As the world of health care changes at a rapid pace, Chief Marketing Officers who take an active role in their organizations’ budgetary and strategic planning processes can better tailor and target their marketing efforts for more accurate expectations and improved results—but only if they do their research.
While there is a whirlwind of uncertainty surrounding healthcare reform and reimbursement models, it’s safe to expect reductions in Medicare reimbursements in the near future—which typically means smaller hospital marketing budgets.
In an era of dwindling resources, it’s important for CMOs to be involved in strategic and budgetary planning to ensure that their CEOs and the rest of the C-suite set achievable, impactful goals. These goals should be based on a firm understanding of a hospital’s community, capabilities and market dynamics. Here’s an overview of these key areas that can make or break your marketing plan.
Know Your Market
Healthcare CMOs who know the ins and outs of their markets can help their organizations identify proper benchmarks and set realistic objectives based on factors like market share and physician employment models.
For example, if a market sees 2,000 heart surgeries every year and your hospital is responsible for 1,000 of them, gaining 10 percent of the market share will require a major action—such as hiring a new physician who brings his or patient base and reputation with them—as opposed to launching an advertising campaign.
When analyzing the market, CMOs can save a lot of frustration and better understand where to drive resources by asking the following questions:
- What percentage of specialists in the market work for our healthcare system?
- What percentage are self-employed or work for other systems?
- How many of a certain procedure were performed this year?
- How many were performed the year before?
- Is the volume of procedures increasing, decreasing or staying consistent?
- Is this is a growing market, or do we need to acquire some of the market share from a competitor?
Knowing the answers to these questions can help CMOs present a compelling case to other executives when asking for more authority over or leeway in their marketing plans and projects.
Know Your Patients
CMOs with a clear understanding of patient healthcare journeys can anticipate when those patients are making healthcare decisions and what factors influence those decisions. With the continued growth of consumer-driven, high-deductible healthcare plans, hospitals will find themselves in close competition with freestanding imaging and surgery centers as patients look for more cost-effective options.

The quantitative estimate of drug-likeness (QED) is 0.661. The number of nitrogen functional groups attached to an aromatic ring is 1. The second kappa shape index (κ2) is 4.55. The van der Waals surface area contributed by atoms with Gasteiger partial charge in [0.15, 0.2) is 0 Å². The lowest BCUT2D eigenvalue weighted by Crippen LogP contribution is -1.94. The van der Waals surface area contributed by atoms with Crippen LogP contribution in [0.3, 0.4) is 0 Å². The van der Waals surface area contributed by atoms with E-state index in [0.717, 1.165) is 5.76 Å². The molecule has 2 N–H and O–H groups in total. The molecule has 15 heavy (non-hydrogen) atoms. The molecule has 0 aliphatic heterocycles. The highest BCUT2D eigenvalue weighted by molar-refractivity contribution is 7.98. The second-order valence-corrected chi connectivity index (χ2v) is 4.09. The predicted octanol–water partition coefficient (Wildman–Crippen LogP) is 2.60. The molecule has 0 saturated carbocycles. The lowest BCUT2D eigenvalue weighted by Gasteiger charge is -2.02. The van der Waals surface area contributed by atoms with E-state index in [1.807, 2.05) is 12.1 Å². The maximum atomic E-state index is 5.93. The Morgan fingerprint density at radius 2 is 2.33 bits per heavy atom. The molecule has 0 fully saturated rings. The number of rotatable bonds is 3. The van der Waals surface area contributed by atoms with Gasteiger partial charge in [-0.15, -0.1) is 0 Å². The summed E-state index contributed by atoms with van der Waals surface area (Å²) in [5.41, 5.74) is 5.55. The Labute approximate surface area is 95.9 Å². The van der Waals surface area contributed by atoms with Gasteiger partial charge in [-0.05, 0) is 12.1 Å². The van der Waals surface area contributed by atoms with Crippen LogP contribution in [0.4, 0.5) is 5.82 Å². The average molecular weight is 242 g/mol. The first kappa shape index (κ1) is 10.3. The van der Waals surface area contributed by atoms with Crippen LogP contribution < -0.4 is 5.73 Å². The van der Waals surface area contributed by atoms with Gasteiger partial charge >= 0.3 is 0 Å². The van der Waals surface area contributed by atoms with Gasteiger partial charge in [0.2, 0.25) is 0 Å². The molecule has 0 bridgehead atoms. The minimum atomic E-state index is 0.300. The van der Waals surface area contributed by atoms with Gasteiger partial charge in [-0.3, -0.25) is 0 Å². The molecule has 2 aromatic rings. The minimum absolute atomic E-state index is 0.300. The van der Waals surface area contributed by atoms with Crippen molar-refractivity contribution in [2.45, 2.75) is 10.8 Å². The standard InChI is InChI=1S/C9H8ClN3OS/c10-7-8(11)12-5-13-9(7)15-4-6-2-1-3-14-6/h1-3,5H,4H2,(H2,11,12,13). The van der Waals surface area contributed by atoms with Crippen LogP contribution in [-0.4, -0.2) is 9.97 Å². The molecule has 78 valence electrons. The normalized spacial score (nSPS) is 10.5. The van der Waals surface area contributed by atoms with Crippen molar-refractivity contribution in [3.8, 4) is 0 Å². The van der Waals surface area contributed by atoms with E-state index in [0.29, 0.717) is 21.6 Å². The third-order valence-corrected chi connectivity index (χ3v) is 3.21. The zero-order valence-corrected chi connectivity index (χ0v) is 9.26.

In some cases, managed care plans may wholly dictate patient decisions and drastically narrow the networks that exist in a hospital’s marketplace. Furthermore, value-based agreements may require that hospitals meet certain performance criteria—many of which contain customer service and access components—in order to receive reimbursements. Understanding the mechanics of value-based contracts can help CMOs ensure that their organizations are receiving the maximum reimbursements while expanding their service offerings to a wider consumer base.
Additionally, if CMOs can accurately identify patients in the community who will require a certain service, they can tailor their organizations’ communications to deliver timely messages to inform those patients’ decisions.
Know Your Health System
Knowledge of market dynamics and patient journeys are important factors for CMOs to consider, and the third leg of the stool is just as critical. This involves understanding your physician and payer networks, referral patterns, new models of care, and other dynamics within your organization.
For example, driving traffic toward service lines can become problematic if the hospital doesn’t have the capacity to service an influx of patients. If a hospital’s physicians are exceptionally busy or booked far into the future, it may not be a good idea for the organization to drive more traffic to that particular service or procedure.
Also, is your organization involved with a population health or medical home initiative? If so, how is that manifest in your marketing communications efforts and how are you measuring success? How informed and engaged are your employees, physicians, and other stakeholders? These are the types of questions a marketing executive must be able to answer to successfully embrace opportunities and address challenges in today's healthcare landscape.
By knowing the market, the community and the capabilities of the hospital, CMOs can begin a well-informed dialogue regarding planning and budgeting with their CEOs and other members of the organization. Explaining their research to the C-suite can prevent the implementation of impractical goals, so it’s important for the CMO to engage with the CEO and CFO early as the organization builds its budget and market volume projections for the year.
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